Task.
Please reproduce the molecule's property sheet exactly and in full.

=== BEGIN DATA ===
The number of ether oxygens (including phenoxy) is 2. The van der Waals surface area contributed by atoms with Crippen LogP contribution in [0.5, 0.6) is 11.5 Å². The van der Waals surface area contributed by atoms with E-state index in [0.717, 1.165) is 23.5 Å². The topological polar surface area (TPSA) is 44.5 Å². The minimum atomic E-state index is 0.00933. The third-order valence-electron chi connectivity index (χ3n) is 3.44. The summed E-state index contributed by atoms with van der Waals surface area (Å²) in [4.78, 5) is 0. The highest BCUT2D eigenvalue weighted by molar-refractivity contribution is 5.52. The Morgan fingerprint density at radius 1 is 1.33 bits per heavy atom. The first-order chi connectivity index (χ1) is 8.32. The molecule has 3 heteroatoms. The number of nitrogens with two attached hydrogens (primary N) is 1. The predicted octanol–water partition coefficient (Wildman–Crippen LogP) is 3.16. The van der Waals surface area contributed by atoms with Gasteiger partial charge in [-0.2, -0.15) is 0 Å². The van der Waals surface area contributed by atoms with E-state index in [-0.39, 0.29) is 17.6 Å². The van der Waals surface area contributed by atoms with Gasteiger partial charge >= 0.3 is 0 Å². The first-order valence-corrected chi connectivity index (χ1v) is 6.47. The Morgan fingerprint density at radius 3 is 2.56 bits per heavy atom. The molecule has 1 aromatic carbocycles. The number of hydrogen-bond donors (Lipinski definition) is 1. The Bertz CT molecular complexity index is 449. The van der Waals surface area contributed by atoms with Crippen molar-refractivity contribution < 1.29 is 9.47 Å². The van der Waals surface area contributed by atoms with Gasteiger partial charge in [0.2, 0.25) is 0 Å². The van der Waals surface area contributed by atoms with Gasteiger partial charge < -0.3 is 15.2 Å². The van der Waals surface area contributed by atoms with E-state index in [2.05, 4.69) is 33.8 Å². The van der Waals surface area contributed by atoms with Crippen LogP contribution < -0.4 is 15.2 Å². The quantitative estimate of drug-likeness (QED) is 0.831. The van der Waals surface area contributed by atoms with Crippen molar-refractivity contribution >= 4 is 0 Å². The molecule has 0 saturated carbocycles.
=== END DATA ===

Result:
The number of ether oxygens (including phenoxy) is 2. The van der Waals surface area contributed by atoms with Crippen LogP contribution in [0.5, 0.6) is 11.5 Å². The van der Waals surface area contributed by atoms with E-state index in [0.717, 1.165) is 23.5 Å². The topological polar surface area (TPSA) is 44.5 Å². The minimum atomic E-state index is 0.00933. The third-order valence-electron chi connectivity index (χ3n) is 3.44. The summed E-state index contributed by atoms with van der Waals surface area (Å²) in [4.78, 5) is 0. The highest BCUT2D eigenvalue weighted by molar-refractivity contribution is 5.52. The Morgan fingerprint density at radius 1 is 1.33 bits per heavy atom. The first-order chi connectivity index (χ1) is 8.32. The molecule has 3 heteroatoms. The number of nitrogens with two attached hydrogens (primary N) is 1. The predicted octanol–water partition coefficient (Wildman–Crippen LogP) is 3.16. The van der Waals surface area contributed by atoms with Gasteiger partial charge in [-0.2, -0.15) is 0 Å². The van der Waals surface area contributed by atoms with E-state index in [-0.39, 0.29) is 17.6 Å². The van der Waals surface area contributed by atoms with Gasteiger partial charge >= 0.3 is 0 Å². The first-order valence-corrected chi connectivity index (χ1v) is 6.47. The Morgan fingerprint density at radius 3 is 2.56 bits per heavy atom. The molecule has 1 aromatic carbocycles. The number of hydrogen-bond donors (Lipinski definition) is 1. The Bertz CT molecular complexity index is 449. The van der Waals surface area contributed by atoms with Crippen molar-refractivity contribution < 1.29 is 9.47 Å². The van der Waals surface area contributed by atoms with Gasteiger partial charge in [0.2, 0.25) is 0 Å². The van der Waals surface area contributed by atoms with Gasteiger partial charge < -0.3 is 15.2 Å². The van der Waals surface area contributed by atoms with E-state index in [2.05, 4.69) is 33.8 Å². The van der Waals surface area contributed by atoms with Crippen LogP contribution < -0.4 is 15.2 Å². The quantitative estimate of drug-likeness (QED) is 0.831. The van der Waals surface area contributed by atoms with Crippen molar-refractivity contribution >= 4 is 0 Å². The molecule has 0 saturated carbocycles.